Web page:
In 2007, Saucedo created Flood Marker, a monument to memorialize those who lost their lives to Hurricane Katrina. On a plot of grass in the Gentilly neighborhood of New Orleans sits a 8,000-pound granite block etched with 1,836 waves, one for each victim. Flood Marker stands as a testament to and for the people of New Orleans and their steadfast resilience.
“I built it to create pride of community and pride of self and highlight the fact that we are all survivors,” he says. “We persevered.”
Water’s intangibility and unpredictability reared its head again in 2012 when Saucedo experienced Hurricane Sandy as it struck his current home on the New York coast. Instead of evacuating, he stayed with his family in their house to wait out the storm.
“Perhaps foolishly, but with a real desire to witness it all firsthand, I didn’t evacuate like we did before,” he says.
As Saucedo and his son waded through waist-deep water in order to salvage belongings, he remembered those glasses of Katrina water he encountered in 2005. Again, Saucedo was physically experiencing water in one of its most tumultuous forms.
Though Sandy didn’t impact him as significantly as Katrina, the same water availability issues arose. After Sandy, the Red Cross gave Saucedo and his family blankets. Without any real use for them, he decided to utilize them as canvases for his next project.
“They gave it to me practically and I didn’t need it practically,” he says. ”I was able to activate it as an artist.”
After collecting more Red Cross blankets from friends and neighbors, he began stitching images of fluid containers onto the blankets. The fluid containers are meant to symbolize Saucedo’s weight in water. It is a constant reminder to survivors of tragedies and others of the need to assess how much water is needed and how much water is left. After all, Saucedo has seen our inability to prepare for tragedy firsthand, leaving us starving, homeless, and without water.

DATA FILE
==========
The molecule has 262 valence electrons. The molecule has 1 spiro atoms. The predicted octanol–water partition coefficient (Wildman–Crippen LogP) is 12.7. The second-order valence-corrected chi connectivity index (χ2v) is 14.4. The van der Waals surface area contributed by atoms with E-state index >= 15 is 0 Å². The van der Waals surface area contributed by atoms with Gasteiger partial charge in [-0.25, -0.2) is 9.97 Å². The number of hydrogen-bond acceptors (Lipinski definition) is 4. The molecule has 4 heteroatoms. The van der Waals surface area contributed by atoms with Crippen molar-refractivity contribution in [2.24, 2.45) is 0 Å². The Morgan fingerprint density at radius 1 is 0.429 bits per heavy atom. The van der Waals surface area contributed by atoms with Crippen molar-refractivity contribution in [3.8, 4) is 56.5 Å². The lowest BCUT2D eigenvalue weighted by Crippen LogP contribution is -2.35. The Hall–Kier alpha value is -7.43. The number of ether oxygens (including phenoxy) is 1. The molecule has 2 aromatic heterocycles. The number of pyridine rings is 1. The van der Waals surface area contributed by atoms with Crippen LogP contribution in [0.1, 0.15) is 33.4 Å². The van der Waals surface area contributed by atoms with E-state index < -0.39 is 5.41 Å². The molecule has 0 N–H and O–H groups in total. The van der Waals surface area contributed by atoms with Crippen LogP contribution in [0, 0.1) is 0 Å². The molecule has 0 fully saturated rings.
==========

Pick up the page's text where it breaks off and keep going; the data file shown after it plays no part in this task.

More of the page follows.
“We are not proactive in any way, we are reactive,” he says.
Today, Saucedo resides in that same residence Sandy hit four years ago. In the garage, in place of murky water, is a studio that houses most of his work. His fascination with water has continued. One of his current projects, Four Quarts = One Gallon, is a spinning mobile reminiscent of what one would find in a baby’s crib. The mobile is made of shapes of cups, bottles, and other fluid containers that balance each other. For example, one piece contains four quart-sized cups on one end and a gallon jug on the other.
“It’s a universal truth,” he says. “We all agree on it. We connect with how much goes into the container.”
These pieces are his way of harnessing water and controlling it. Four quarts equal a gallon is a universal equation that no government nor natural disaster can take away or change.
Saucedo’s art gives him a sense of comfort and he hopes it provides the same to those who have experienced water’s inhumane side. He worries that many in power don’t understand the significant necessity for water and the urgent limited water access in low income areas.
“When I was a kid, you went to a restaurant and they brought you a cup of water,” he says. “Now water is $1.50.”
He pauses and looks outside his window again. The sun has receded. He knows that for many, water costs so much more.